Enter Beth Hackett of Lemon & Basil, who takes over all meal planning and prep and delivers healthy food to her clients each week. In addition to her weekly clients, she provides brunches and dinners for small parties on weekends. 

Not only does Hackett take the stress out of meals, but she’s also an Italian-trained culinary pro. She completed a culinary program in Northern Italy in 2013 in an old, renovated castle in Piobesi Torinese, then went on to complete an internship at the Bulgari Hotel in Milan.  

“I was the rookie, one of only two women, and the only American in the kitchen, so I had to fight really hard to prove myself there,” Hackett said.  

Lemon & Basil began as a side hustle for Hackett, who returned to the States from Italy to work in Chicago as a line cook, as a kitchen manager in Silicon Valley, and as a personal chef for a start-up company, eventually becoming a stay-at-home mom. Her meals with Lemon & Basil are influenced by the very healthy California health food ideal. 

“From the start of my chef career, it has always been important to me to include options for those with dietary restrictions and to make these options just as tasty as the original,” Hackett said. “To keep things interesting for both myself and my clients, I never repeat meals unless they request me to do so!” 

Lemon & Basil launched in mid-2020. Hackett reserves her weekends to cook for dinner parties and brunches, with the idea to bring a casual restaurant experience to the host’s own dining table. During the week, she works in her clients’ homes to meal prep nourishing dishes and snacks. Her clients are busy households with hard-working parents with school-aged children, and who have minimal time to plan and prep dinners. 

“I change my menus every two weeks and try to keep them as versatile as possible,” Hackett said. “A typical menu for a family with no dietary restrictions uses little gluten, little dairy, and zero refined sugars. I really try to show people how amazing whole, unprocessed foods can be when they’re prepared properly and customized to their likes and needs.”  

Hackett enables her brunch and dinner party clients to gather for a special meal without going to a restaurant during a pandemic. “It has been a joy to give groups of friends and families this experience during a time when they would not have been able to get together otherwise,” she said. “Dinner party clients choose from a wide variety of options from steakhouse fare to nutrition-focused courses. My menus are customized based on the dietary needs, allergies, and likes of each client. Each dinner party or brunch menu has its own unique vibe as I love getting to know people and creating dishes specifically for their menu.”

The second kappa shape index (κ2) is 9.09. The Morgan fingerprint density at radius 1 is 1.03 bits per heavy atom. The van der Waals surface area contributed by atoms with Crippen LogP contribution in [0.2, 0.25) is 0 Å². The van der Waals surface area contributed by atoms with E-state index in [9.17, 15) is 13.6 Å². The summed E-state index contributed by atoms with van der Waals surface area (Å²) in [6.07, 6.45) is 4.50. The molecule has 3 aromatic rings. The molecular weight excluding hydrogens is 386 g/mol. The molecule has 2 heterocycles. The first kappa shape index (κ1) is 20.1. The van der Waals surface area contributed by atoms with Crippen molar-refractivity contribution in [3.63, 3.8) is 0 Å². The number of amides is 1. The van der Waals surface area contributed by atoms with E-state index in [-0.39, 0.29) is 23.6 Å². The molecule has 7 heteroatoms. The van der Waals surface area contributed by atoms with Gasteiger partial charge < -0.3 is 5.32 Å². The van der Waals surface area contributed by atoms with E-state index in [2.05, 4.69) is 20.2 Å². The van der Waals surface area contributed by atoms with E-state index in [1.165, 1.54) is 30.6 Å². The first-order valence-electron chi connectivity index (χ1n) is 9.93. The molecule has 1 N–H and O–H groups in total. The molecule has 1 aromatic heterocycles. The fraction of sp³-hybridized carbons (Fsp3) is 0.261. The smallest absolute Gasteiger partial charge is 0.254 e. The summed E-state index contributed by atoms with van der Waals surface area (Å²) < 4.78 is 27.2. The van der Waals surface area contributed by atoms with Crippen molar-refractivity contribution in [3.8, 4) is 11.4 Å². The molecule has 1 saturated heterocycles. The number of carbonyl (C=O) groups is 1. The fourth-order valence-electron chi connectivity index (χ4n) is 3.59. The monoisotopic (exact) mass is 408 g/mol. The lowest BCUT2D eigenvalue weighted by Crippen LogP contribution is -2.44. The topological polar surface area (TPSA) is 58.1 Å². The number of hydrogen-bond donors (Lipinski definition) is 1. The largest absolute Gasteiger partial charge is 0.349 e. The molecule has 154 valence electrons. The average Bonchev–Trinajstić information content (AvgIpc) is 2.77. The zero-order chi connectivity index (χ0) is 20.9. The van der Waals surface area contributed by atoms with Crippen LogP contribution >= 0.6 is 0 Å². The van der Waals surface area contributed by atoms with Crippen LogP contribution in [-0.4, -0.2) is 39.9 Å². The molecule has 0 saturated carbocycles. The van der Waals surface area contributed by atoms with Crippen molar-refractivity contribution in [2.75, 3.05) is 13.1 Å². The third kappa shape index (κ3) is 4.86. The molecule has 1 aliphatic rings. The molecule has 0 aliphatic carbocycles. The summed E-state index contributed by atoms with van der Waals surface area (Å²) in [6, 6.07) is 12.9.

When it comes to meal prep, Hackett’s number one tip is to keep it interesting, which is easier than it sounds. “For me, anything can be fun to eat with the proper seasoning, sauce, and garnish. A lot of times we confuse nutritious with boring and bland, but adding a splash of citrus, fresh herbs, flaky salt, crispy shallot, or chopped nuts just before serving a dish provides so much excitement,” she said. “Actually, go put all of those things on some roasted carrots right now – you can thank me later! I strive to give meals those simple yet surprising elements to keep them fun.” 

Next, she advises to keep it real; it’s not about replacing favorite treats, because that’s not realistic. “We’re adding to our snack options, not replacing,” Hackett said. “When I make chocolate peanut butter bites from dates, cocoa powder, natural peanut butter, and almonds, I’m not trying to replace a peanut butter cup; instead, we choose to have this whole food option on hand as the go-to sweet tooth cure and eat the real thing in moderation.” 

Finally, Hackett says to keep good food stocked. Having a protein, veggie, fruit, grain, and a sweet on hand is her standard set-up. “I call these my lunch kits, and clients love them for an easy and filling grab-and-go option. At my own house, I often have each item stored separately and then I portion them out at meal time. This is also a great habit to get into if you often have leftovers as they can easily be incorporated into the prep,” she said.